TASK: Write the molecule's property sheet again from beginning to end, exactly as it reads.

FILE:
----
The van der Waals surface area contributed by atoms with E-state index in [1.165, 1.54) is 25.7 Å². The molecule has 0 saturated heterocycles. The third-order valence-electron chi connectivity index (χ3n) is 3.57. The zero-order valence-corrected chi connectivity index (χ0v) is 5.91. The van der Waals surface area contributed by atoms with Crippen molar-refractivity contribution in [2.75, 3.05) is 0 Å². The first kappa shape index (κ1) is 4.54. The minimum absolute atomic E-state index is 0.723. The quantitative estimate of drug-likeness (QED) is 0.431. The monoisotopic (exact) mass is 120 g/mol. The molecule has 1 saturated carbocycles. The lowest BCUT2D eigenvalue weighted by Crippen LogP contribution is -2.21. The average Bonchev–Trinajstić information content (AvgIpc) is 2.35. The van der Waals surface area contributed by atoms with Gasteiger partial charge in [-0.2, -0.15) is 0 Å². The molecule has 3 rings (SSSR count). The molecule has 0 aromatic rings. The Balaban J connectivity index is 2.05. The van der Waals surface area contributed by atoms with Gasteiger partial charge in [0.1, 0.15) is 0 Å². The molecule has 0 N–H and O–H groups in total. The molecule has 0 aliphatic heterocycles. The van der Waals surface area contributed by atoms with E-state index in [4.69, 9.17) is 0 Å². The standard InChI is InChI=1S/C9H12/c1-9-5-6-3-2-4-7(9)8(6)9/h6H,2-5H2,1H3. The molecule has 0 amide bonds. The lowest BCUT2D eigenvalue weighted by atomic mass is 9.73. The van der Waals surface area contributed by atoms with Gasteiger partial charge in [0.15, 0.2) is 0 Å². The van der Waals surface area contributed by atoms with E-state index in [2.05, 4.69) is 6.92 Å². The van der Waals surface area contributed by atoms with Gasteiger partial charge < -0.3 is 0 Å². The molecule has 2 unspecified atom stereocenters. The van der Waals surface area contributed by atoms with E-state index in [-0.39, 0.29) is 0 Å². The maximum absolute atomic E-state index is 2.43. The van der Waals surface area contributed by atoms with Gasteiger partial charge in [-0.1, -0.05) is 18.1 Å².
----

The van der Waals surface area contributed by atoms with E-state index in [1.165, 1.54) is 25.7 Å². The molecule has 0 saturated heterocycles. The third-order valence-electron chi connectivity index (χ3n) is 3.57. The zero-order valence-corrected chi connectivity index (χ0v) is 5.91. The van der Waals surface area contributed by atoms with Crippen molar-refractivity contribution in [2.75, 3.05) is 0 Å². The first kappa shape index (κ1) is 4.54. The minimum absolute atomic E-state index is 0.723. The quantitative estimate of drug-likeness (QED) is 0.431. The monoisotopic (exact) mass is 120 g/mol. The molecule has 1 saturated carbocycles. The lowest BCUT2D eigenvalue weighted by Crippen LogP contribution is -2.21. The average Bonchev–Trinajstić information content (AvgIpc) is 2.35. The van der Waals surface area contributed by atoms with Gasteiger partial charge in [-0.2, -0.15) is 0 Å². The molecule has 3 rings (SSSR count). The molecule has 0 aromatic rings. The Balaban J connectivity index is 2.05. The van der Waals surface area contributed by atoms with Gasteiger partial charge in [0.1, 0.15) is 0 Å². The molecule has 0 N–H and O–H groups in total. The molecule has 0 aliphatic heterocycles. The van der Waals surface area contributed by atoms with E-state index in [4.69, 9.17) is 0 Å². The standard InChI is InChI=1S/C9H12/c1-9-5-6-3-2-4-7(9)8(6)9/h6H,2-5H2,1H3. The molecule has 0 amide bonds. The lowest BCUT2D eigenvalue weighted by atomic mass is 9.73. The van der Waals surface area contributed by atoms with Gasteiger partial charge in [0.15, 0.2) is 0 Å². The van der Waals surface area contributed by atoms with E-state index in [2.05, 4.69) is 6.92 Å². The van der Waals surface area contributed by atoms with Gasteiger partial charge < -0.3 is 0 Å². The molecule has 2 unspecified atom stereocenters. The van der Waals surface area contributed by atoms with E-state index in [-0.39, 0.29) is 0 Å². The maximum absolute atomic E-state index is 2.43. The van der Waals surface area contributed by atoms with Gasteiger partial charge in [-0.1, -0.05) is 18.1 Å².